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Editorial: Republican tax plan bad legislation

  • Anne Kille of Flemingsburg, Ky., protests the arrival of Senate Majority Leader Mitch McConnell, R-Ky., at the Lincoln Day Dinner, June 30, in Elizabethtown, Ky.  AP FILE PHOTO


Thursday, November 30, 2017

There is plenty not to like in the Republican tax plan that bestows its greatest benefits on corporations and the most wealthy Americans, while dealing a double blow to the nation’s poorest people with far smaller cuts and the likelihood of rising health insurance costs. The package also attacks public and private higher education.

As the Tax Cuts and Jobs Act hurtles toward a final vote in the Senate, we hope it is derailed by a handful of Republicans sensible enough to realize there is no true reform in this plan that also would add an estimated $1.4 trillion to the federal deficit over the next decade.

Among the most egregious elements of the first major reform of the nation’s tax code in the last three decades is making benefits for corporations permanent, while the reduction in rates for individuals and families would end in 2025 unless they are renewed by Congress.

The nonpartisan Tax Policy Center’s analysis concludes: “In general, higher-income households receive larger average tax cuts as a percentage of after-tax income, with the largest cuts as a share of income going to taxpayers in the 95th to 99th percentiles of the income distribution. On average in 2027, taxes would rise modestly for the lowest-income group, change little for middle-income groups, and decrease for higher-income groups.”

The Congressional Budget Office, which is also nonpartisan, released a report this week concluding that Americans who earn less than $30,000 a year would be worse off by 2019 if the tax plan is approved, primarily because of reduced government aid for health care.

Because the Senate bill would eliminate the requirement under the Affordable Care Act that nearly all Americans buy health insurance or pay a penalty, the cost of premiums is expected to rise. According to the Congressional Budget Office, that means four million Americans would lose health insurance by 2019 and 13 million by 2027.

This week, the University of Massachusetts expressed strong opposition to the tax plan in a letter to the state’s U.S. senators and representatives. UMass President Martin Meehan and the chancellors of the five campuses wrote that “Congress has unveiled a tax reform package … that threatens the financial stability of universities and specifically and unfairly targets college students, particularly graduate students.”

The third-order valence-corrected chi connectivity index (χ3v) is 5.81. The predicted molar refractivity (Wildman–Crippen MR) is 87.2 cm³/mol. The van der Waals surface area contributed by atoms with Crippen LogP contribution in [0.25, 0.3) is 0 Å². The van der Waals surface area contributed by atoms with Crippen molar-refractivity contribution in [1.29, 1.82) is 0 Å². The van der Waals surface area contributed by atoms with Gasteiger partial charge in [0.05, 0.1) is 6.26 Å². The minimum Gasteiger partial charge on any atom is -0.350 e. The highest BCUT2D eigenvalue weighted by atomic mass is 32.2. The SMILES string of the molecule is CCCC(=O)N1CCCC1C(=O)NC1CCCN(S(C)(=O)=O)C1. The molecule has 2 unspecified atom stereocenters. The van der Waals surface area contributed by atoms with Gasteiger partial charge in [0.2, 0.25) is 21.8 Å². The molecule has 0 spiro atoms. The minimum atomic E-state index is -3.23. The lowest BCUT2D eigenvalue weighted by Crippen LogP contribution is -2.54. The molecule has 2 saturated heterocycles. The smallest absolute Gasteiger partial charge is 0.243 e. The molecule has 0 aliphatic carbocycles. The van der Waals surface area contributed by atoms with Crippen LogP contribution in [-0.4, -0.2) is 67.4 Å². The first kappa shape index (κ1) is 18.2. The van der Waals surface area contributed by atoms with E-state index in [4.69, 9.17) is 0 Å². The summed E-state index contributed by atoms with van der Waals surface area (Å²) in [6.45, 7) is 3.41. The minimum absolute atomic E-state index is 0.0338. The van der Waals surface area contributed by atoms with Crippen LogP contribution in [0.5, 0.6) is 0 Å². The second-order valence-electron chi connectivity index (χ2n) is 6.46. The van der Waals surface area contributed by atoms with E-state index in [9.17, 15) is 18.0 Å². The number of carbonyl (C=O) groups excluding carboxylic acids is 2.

The letter concludes that both the House and Senate “versions of the tax reform legislation would have serious adverse impacts on the university, our students and our employees.”

The UMass leaders cited eight specific provisions in the tax package, including repealing the exemption for tuition waivers given to graduate students who teach or conduct research. “Approximately 5,000 graduate students at UMass face the prospect of their tax burden significantly increasing — in some cases by more than 100 percent — which could stifle research and scholarship and have a negative effect on critical workforce development in the Commonwealth.”

The tax plan also would adversely affect private colleges by imposing an excise tax on endowment income for schools with at least 500 full-time students and an endowment worth at least $250,000 per student.

In a letter to the Amherst College community last month, President Carolyn “Biddy” Martin said “early estimates suggest the impact on Amherst could be in the tens of millions of dollars over the next decade. An impact of this magnitude would hurt our ability to fund all aspects of our mission and provide the quality education we value and that current and prospective students expect.”

Amherst uses income from its $2 billion endowment to provide 50 percent of its annual operating budget and pay financial aid grants averaging nearly $50,000 a year to 56 percent of its students.

“If enacted, the proposed tax plan, in effect, would require Amherst to redirect a portion of its resources from its educational mission to federal government expenditures,” Martin wrote. “Taken in its entirety, the proposal is extraordinarily wide-ranging in its impact on the accessibility and quality of higher education for lower- and middle-income Americans.”

President Donald Trump and Republican Congressional leaders are counting on tax reform as their single legislative victory in 2017. However, a plan that increases the country’s income inequality and decreases the accessibility of affordable education is not a worthy achievement. It’s simply bad legislation.